And then there are the halftracks. The commuters halftracks is an old Bandai model (by now repainted for the second time). It is a SdKfz 251 B. Not sure if such a mix with the SdKfz 251 C models for the rest of the platoon is realistic, but I am thinking that maybe the unit got a small batch of earlier models first that were allocated to the commanders, while the rest of the troops got theirs later. The C models are by Blitzkrieg. The Grenadiere are by Warlord and the machinegunners are from Rubicon, but with Warlord heads to hide their slimmer shape.

To give the troops some supplies there is another Opel Blitz by Tamiya. The guard is by Warlord Games. The supplies are a mix of Tamiya and Bandai. Not sure if there are too few supplies. Maybe I need to add to it.

And last, a tripod mounted MG-34. The machine gun and gunner are by Victory Force, while the spotter and loader are Warlord Games.

 

Panzerkampfwagen I Platoon and more

Panzerkampfwagen I Platoon and more

So to keep up the dark grey theme… here are some more.

They nice thing about the early war period is, that you can get virtually every vehicle in my preferred scale, 1:48th. There are a few exceptions and the PzKw I and it’s variants are one of them. Those are only available from small companies with small production runs and cost a lot. At first I had planned to use some 1:56th scale model after all, but when Martin got himself a 3D printer another option became available.

PzKw I platoon

PzKw I platoon

While one can see the layers and the detail could be higher on some parts, they still do a job, and to be honest… just looking at the cost of the material, these five tanks cost me less (probably half as much) than one of those from a small company would have cost me.

PzKw I platoon

PzKw I platoon

Martin was not sure if I wanted a command version with or without the antenna assembly, so he printed both and one hot pressed into service as an armoured ambulance.

PzKw I command and ambulance versions

PzKw I command and ambulance versions

Over all I was surprised by the 3D prints. I would have thought that the layers would have been more visible after the wash and filter. I know they stand out on these photos, but when not enlarged as much as they are on our screens you hardly notice.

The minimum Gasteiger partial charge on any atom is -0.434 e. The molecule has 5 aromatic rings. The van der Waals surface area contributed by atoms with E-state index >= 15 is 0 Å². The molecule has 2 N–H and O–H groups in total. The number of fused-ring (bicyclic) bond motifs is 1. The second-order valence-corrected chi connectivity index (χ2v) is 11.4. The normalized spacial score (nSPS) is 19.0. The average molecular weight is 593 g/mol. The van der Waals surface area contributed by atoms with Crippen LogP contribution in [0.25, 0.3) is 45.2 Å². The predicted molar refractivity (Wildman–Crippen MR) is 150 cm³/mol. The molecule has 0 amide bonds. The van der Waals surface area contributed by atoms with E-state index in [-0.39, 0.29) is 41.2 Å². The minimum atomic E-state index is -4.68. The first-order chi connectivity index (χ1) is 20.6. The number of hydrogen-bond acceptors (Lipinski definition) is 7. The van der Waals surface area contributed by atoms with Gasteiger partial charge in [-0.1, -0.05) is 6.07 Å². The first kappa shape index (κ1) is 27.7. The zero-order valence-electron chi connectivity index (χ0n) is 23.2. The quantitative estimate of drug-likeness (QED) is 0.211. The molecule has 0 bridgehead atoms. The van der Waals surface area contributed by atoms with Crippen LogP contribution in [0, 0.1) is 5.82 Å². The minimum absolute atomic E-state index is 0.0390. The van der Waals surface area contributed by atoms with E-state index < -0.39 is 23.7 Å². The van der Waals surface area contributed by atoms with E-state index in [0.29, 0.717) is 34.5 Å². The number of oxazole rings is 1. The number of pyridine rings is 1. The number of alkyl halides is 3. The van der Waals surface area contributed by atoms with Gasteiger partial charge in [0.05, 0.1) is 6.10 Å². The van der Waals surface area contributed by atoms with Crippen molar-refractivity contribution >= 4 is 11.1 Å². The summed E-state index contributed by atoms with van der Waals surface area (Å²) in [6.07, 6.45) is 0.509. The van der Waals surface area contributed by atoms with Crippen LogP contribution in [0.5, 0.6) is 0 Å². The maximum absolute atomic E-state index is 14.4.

PzKw I command and ambulance versions

PzKw I command and ambulance versions

 

Kradschützenplatoon (part 1)

When I was school, there was a real good 4 part documentary about the war on the eastern front on German television. One picture that stuck to my mind was a short clip of a  Kradschützenzug riding cross-country. So when I saw that Battlegroup gave the option have one for the Blitzkrieg to Barbarossa era, I was something I had to do.

In the end, it almost drove me mad. Just cleaning mold lines from all the minis and motorbikes / sidecars took the better part of a week. Do not get me wrong, none of these are bad minis, it is just that they all have so many parts that need to be cleaned up.

Kradschützen Platoon

Kradschützen Platoon

And in addition to the platoon not even being finished yet (I will need to do the command unit, an AT-rifle and HMG team each plus some rear seat riders for two of the current LMG teams). So lots of work here.

The minis are a mix of Warlord Games (the LMG teams and the mortar team) and Wargames Foundry. Scale wise they mix quite well and given the fact, that the Warlord bikes are all BMW R75s and the Foundry ones are all Zündapp KS 750s, minor differences in scale will not stand out.